Using Buckets for a Long Term Savings Strategy

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Using Buckets for a Long Term Savings Strategy

In our last blog, we talked about how important human capital can be as it relates to your total economic wealth.  Saving as much of your income as possible, especially in your early earning years, is critical.  Just as important is the location of those savings.  For sure, there are many ways to save today – your company retirement plan whether that be a 401(k) plan or a 403(b) plan, traditional IRAs and Roth IRAs, individual and joint after-tax accounts and the list goes on.

From a high-level perspective, there are three “buckets” into which every investor should consider making ongoing contributions: the pre-tax bucket (examples include a traditional 401(k) plan or a traditional IRA), the Roth bucket (examples of these savings vehicles include a Roth IRA or a Roth 401(k)) and the after-tax bucket (an individual or joint brokerage account would be a good example in this case).

One of the key reasons investors should attempt to contribute into each of these buckets is that withdrawals (as are contributions) are treated differently from an income tax perspective.  And while you may not be thinking of this now, when you enter the distribution phase of your life, having the flexibility to take money from multiple buckets could ultimately save you quite a bit of money.  The chart below shows the income tax treatment today of funds for each of the buckets when withdrawals are made:

As shown, the income tax rate on withdrawals from a Roth account is 0%.  The income tax rates shown for the other two buckets are examples of potential income tax rates today, which will vary, depending on your annual income.  Under the current income tax law there are seven income tax brackets a taxpayer could fall within, beginning with 10% and going as high as 37%, that would apply to withdrawals from the pre-tax bucket.  Income from investments in the after-tax bucket is generally taxed at lower capital gain tax rates which could be as low as 0% or as high as 23.8%, depending on your level of income. The key point here is that your marginal income tax rate for the pre-tax bucket likely will always be higher than the capital gain tax rate on the after-tax bucket.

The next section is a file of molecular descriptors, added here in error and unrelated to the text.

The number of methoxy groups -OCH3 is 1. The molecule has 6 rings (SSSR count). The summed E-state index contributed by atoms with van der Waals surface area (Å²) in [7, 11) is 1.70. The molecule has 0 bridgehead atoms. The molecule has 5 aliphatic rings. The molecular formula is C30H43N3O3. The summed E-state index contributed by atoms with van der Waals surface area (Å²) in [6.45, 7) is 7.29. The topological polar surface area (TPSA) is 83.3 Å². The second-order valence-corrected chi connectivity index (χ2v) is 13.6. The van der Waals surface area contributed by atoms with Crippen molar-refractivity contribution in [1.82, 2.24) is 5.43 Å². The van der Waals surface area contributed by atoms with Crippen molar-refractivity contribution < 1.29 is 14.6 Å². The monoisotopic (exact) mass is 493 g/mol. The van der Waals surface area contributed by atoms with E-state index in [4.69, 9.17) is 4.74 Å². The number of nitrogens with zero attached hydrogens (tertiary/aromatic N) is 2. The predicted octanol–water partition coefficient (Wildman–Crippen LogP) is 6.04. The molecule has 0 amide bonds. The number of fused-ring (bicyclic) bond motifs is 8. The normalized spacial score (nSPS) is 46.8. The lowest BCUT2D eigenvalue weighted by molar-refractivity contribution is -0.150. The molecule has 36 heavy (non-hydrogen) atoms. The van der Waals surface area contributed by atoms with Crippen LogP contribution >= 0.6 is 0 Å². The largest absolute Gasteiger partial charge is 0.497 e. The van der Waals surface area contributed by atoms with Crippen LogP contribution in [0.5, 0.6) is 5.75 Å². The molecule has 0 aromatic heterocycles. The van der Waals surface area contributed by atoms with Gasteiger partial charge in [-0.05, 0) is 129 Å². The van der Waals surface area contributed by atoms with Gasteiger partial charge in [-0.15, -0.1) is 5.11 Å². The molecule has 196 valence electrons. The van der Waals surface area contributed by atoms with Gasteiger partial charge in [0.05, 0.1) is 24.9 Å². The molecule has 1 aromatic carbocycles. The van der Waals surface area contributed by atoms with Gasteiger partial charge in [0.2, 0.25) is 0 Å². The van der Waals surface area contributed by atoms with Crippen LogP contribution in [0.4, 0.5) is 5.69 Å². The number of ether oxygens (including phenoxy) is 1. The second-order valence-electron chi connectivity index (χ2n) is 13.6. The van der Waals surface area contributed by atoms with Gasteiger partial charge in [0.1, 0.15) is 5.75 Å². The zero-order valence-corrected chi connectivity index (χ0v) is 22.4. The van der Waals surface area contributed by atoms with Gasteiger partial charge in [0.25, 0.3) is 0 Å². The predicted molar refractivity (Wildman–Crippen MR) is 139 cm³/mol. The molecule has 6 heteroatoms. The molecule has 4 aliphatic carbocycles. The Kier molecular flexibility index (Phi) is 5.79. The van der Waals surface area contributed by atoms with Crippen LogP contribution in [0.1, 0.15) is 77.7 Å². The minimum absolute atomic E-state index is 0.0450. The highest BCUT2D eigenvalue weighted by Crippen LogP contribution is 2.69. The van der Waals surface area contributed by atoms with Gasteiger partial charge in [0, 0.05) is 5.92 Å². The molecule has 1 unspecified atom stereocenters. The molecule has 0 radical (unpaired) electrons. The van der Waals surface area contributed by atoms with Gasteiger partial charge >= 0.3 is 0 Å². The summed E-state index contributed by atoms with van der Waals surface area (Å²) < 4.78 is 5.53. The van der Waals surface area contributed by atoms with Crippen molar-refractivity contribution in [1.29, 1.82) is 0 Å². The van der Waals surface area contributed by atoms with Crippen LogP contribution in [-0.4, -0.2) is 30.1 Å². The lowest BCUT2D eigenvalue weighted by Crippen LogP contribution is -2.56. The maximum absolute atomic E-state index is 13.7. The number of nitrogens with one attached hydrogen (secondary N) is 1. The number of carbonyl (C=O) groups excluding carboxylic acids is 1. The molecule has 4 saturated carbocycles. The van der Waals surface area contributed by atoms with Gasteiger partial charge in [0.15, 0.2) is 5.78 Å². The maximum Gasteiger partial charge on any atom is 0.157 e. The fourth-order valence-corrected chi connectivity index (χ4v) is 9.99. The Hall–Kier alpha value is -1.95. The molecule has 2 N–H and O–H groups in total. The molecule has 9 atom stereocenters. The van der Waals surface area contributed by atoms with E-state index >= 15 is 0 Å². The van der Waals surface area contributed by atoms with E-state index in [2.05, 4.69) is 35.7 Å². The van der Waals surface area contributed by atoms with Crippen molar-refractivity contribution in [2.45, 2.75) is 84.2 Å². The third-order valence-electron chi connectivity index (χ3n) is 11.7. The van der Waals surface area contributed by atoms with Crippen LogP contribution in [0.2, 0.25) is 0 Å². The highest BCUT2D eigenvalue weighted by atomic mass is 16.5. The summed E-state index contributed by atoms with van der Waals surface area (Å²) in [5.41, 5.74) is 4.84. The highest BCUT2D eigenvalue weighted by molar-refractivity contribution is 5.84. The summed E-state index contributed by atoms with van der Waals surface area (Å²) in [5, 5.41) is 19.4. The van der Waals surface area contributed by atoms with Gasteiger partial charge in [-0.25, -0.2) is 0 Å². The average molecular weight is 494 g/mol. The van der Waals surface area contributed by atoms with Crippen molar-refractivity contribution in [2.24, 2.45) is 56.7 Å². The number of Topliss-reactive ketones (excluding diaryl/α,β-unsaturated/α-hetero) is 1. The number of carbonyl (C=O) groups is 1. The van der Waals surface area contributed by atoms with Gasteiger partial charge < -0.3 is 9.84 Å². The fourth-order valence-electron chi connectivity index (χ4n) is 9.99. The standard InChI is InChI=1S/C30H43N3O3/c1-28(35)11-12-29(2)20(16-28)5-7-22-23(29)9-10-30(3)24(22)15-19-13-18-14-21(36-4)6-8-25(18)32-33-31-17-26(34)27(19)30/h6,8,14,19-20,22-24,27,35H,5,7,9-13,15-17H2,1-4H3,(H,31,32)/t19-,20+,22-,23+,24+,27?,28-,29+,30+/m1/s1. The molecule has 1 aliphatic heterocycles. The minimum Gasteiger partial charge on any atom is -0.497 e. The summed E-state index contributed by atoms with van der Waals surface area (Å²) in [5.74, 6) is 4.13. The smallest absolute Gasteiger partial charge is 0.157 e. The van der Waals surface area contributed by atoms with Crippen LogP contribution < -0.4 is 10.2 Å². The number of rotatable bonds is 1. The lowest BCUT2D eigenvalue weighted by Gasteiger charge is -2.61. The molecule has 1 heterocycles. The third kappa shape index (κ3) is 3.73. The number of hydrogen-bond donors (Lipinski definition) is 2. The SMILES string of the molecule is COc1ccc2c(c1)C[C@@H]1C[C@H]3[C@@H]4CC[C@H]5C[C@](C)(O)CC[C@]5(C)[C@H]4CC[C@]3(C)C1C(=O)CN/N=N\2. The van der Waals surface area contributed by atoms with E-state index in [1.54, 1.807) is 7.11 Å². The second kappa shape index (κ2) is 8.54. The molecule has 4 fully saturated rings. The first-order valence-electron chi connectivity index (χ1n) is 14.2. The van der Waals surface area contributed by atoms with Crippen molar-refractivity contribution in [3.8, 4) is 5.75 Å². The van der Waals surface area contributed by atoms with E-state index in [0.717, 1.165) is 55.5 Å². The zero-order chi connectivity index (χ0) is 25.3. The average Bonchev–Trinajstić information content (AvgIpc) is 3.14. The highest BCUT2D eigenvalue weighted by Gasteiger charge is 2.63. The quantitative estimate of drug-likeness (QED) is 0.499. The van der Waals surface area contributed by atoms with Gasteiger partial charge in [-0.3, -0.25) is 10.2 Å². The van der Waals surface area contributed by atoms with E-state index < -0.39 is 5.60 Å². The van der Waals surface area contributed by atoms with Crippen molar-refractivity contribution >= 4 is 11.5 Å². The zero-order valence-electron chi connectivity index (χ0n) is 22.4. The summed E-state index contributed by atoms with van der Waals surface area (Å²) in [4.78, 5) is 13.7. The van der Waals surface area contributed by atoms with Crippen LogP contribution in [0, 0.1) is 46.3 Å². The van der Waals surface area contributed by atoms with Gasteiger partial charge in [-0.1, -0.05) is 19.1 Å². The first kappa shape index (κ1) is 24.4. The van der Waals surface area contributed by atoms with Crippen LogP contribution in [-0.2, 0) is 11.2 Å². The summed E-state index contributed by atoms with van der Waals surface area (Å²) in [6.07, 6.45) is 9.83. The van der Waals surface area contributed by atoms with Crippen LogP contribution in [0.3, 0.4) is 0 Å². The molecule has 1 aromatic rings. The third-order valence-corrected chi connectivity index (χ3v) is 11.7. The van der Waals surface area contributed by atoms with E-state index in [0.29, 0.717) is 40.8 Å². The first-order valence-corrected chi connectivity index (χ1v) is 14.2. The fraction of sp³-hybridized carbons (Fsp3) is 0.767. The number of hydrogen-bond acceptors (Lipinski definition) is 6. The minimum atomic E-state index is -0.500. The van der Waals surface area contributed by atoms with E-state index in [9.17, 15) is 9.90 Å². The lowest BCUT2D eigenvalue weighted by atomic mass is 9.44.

By having substantial savings in each “bucket type”, a future retiree has the ability to control, to a certain degree, their income tax liability.  For example, pretend you are retired, it’s November and you need $40,000 to buy a new car.  You have already withdrawn all the funds you need to live on for the year from your pre-tax bucket and that has put you at the top of the 24% marginal income tax bracket.  If you withdraw any additional funds, you would find yourself paying 32% on the funds withdrawn to purchase the new car.  However, if you had adequately saved to your Roth bucket while you had the opportunity during your working years, you could withdraw those funds and pay no additional income tax on the extra distribution.  With today’s income tax rates, such a move would save you $12,800 in income taxes.  Someone who has spent their entire working years saving only into a traditional company 401(k) plan would not have this flexibility.

Let’s think about another area of potential savings – health insurance premiums through Medicare, the government run program for Americans age 65 and older.  Medicare premiums are means tested and are based on your income level as reported on your latest income tax return.  Most retirees this year will pay $134 per month for their Medicare coverage but premiums could be as high as $428 per month if your income exceeds preset thresholds.  So, if you put yourself back in the situation described above and need to withdraw a healthy amount from your pre-tax account because you did not substantially fill those three buckets during your working years, your Medicare premiums could get a healthy bump the following year.

No one knows what income tax rates will be 20, 30 or 40 years from now.  The income tax thoughts and policies of future US administrations will change many times between now and the retirement years for the 20-somethings and 30-somethings of today.  Developing an ongoing financial plan that enables you to systematically save into each of the three buckets mentioned above may likely serve you well in the distribution phase of your life.

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